18. In an automobile construction, the combination with an engine head having water passages therein and an open impeller chamber communicating therewith, together with a rotatable impeller received in a central bearing in said chamber, of a bell housing having a marginal flange detachably secured to the engine head closing the impeller chamber, the bell housing having a central bearing in coaxial relation with the impeller, a pulley shaft received in said bearing and carrying a drive pulley on the outer end and a drive member on the inner end, an intermediate bearing support fixed between the bell housing and engine head to form an oil containing chamber in the bell housing whereby to lubricate the aforesaid bearing and an axial bearing on said support, and a wabble shaft mounted in the axial bearing on said support for circular oscillation and extending into the oil chamber for pivotal connection with the drive member and into the impeller chamber for pivotal connection with the impeller.

19. An automobile construction as set forth in claim 18, including a static seal in the impeller chamber for the axial bearing, said seal comprising a flexible member enveloping the wabble shaft engaging the same at one point snugly to prevent passage of fluid from the impeller chamber along the shaft, the shaft being non-rotatable with respect to said member, and said member engaging the bearing support at another point to provide a similar fluid-tight connection.

20. An automobile construction as set forth in claim 18, wherein the bearing support is concentrically located with respect to one of said chambers to locate the axial bearing in coaxial relation with one of the two other bearings, said bearing support having an annular shoulder provided thereon for a telescoping fit in an annular recess in the other chamber whereby to coaxially arrange the axial bearing with relation to the other bearing in said chamber. 21. In a device wherein fluid under pressure is utilized, the combination with a housing containing such fluid and having a securing surface, and a wabble shaft extending in angular relation to the surface and arranged to have circular oscillation, of a two-piece plate constructed for attachment to the securing surface, having the two pieces thereof formed to provide a socket to receive with a working fit a ball-shaped portion provided on the shaft, with a working fit, and a flexible diaphragm of substantially the same dimensions as the plate for engagement also with the securing surface, the diaphragm having an axially projecting portion fitting snugly on the shaft and movable therewith in its circular oscillation, the shaft being non-rotatable with respect to said portion.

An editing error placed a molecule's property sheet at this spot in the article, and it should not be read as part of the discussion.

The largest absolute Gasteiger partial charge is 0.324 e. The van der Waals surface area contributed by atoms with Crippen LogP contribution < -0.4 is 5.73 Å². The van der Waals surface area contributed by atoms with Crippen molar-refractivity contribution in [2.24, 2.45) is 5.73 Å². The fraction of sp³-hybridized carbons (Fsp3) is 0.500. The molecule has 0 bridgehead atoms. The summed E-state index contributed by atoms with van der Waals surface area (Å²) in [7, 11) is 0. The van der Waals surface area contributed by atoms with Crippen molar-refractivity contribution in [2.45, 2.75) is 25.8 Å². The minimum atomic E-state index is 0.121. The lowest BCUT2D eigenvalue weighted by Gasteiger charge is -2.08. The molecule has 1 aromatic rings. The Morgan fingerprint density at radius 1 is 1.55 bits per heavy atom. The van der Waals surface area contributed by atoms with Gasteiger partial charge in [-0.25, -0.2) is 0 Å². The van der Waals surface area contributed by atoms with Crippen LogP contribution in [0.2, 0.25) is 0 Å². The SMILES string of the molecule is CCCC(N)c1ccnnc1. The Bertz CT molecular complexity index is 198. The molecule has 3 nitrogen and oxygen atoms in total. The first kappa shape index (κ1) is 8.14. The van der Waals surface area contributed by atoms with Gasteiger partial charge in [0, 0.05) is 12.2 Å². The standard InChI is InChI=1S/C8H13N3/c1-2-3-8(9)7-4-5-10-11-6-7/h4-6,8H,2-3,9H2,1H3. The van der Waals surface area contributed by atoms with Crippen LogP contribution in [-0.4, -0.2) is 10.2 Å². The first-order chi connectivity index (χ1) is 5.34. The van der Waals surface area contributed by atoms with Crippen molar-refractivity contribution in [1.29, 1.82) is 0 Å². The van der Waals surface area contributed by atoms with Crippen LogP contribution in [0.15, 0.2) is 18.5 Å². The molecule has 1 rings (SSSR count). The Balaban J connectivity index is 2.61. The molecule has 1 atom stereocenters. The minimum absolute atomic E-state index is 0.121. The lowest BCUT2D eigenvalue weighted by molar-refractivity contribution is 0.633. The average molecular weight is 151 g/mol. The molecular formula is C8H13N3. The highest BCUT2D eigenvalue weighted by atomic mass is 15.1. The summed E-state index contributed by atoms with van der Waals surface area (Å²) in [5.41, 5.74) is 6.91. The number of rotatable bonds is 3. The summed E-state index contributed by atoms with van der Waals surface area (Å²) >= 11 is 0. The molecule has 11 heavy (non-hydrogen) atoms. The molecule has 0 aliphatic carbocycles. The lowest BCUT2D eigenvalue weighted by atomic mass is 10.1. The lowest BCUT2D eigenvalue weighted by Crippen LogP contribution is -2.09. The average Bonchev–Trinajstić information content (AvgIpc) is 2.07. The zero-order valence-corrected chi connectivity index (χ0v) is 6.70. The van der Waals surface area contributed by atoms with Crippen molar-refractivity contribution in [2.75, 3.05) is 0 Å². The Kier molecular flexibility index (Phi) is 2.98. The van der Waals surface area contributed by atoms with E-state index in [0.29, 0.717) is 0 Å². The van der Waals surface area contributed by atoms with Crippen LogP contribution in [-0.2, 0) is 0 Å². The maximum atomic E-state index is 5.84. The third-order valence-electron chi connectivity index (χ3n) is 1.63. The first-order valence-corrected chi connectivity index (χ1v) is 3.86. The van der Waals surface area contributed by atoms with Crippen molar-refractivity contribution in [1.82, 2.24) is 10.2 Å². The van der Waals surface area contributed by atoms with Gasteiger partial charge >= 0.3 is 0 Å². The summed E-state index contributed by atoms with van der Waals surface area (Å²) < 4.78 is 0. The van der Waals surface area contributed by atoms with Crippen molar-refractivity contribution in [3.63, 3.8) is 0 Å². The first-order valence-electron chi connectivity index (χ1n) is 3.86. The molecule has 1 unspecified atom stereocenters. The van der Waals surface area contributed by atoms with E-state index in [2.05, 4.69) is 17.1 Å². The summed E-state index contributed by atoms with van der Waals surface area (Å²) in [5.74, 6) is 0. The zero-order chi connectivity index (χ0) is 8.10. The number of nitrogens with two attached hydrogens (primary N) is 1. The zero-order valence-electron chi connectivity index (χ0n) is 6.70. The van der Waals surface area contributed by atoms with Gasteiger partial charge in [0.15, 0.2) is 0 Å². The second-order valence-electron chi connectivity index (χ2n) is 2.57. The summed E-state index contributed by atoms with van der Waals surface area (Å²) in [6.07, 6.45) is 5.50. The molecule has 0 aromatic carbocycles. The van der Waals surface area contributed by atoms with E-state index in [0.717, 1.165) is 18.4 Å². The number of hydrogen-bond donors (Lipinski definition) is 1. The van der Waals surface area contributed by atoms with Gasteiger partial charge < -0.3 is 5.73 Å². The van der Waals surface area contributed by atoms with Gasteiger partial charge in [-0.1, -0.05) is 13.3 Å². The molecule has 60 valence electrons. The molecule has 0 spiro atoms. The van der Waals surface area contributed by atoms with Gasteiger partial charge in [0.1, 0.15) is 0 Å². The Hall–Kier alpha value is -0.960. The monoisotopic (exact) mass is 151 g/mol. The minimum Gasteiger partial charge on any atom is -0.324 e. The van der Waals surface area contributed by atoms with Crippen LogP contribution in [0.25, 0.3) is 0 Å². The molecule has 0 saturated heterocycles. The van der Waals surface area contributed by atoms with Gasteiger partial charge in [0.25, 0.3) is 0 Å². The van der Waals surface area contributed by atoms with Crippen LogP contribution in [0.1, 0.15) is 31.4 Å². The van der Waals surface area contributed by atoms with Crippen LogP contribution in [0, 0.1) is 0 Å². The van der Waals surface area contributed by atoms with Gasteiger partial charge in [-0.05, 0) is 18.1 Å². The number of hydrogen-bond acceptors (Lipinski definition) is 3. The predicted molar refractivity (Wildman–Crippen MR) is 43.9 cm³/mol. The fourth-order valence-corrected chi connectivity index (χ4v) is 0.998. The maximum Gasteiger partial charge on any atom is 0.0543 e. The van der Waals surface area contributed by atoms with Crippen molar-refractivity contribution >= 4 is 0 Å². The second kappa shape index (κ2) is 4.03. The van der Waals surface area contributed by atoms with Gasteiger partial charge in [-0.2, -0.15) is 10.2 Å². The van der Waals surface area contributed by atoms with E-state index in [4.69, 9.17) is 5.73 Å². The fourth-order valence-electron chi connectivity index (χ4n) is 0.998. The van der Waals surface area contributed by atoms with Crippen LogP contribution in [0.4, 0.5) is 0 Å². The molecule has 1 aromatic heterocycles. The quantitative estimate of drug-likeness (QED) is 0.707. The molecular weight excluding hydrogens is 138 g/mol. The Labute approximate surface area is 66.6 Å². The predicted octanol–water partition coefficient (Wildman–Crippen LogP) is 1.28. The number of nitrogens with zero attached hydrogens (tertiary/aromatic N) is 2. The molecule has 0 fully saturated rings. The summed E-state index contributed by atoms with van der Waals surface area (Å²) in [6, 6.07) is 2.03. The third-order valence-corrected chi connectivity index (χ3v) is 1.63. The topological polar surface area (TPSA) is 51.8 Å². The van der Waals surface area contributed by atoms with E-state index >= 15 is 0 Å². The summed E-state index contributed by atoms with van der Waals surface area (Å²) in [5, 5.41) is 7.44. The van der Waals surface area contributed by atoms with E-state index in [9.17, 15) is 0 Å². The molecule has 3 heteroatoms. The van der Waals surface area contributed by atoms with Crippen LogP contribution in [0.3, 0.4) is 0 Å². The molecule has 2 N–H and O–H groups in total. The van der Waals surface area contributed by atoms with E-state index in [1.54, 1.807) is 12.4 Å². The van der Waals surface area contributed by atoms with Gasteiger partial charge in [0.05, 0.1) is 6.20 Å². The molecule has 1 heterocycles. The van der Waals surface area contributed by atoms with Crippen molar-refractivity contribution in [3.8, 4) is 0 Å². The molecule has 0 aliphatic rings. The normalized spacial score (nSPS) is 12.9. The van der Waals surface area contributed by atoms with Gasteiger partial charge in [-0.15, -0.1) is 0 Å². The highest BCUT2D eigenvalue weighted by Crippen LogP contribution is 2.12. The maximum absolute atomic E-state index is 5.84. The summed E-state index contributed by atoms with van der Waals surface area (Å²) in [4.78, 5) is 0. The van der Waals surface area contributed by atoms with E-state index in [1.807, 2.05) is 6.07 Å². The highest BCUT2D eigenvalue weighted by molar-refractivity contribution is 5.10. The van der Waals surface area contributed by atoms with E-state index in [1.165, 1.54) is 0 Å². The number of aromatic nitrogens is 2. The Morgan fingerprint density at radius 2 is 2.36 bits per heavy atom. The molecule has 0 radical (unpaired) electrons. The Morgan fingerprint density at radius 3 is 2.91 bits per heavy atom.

22. A structure as set forth in claim 21 wherein the two plate pieces have the socket portions spaced from one another when the ball portion of the shaft is engaged therebetween, and wherein said plate pieces are flexible and are forced together at points remote from the socket whereby to urge the socket portions resiliently into engagement with the ball portion. 23. In an automobile engine water circulating pump, means providing an impeller chamber, means providing an oil chamber for lubricating oil, a drive shaft extending into the oil chamber through a bearing communicating therewith for lubrication, an impeller arranged to operate in the other chamber, a partition separating the two chambers and having a bearing supplied with lubricant from the oil chamber, and a wabble shaft universally fulcrumed intermediate its ends in the bearing on the partition whereby movement communicated to one end of said shaft in a circle results in movement of the other end correspondingly, said shaft being pivotally connected at one end to said drive shaft at a certain radius relative to the axis of rotation of the latter, and being operatively connected at the other end to said impeller.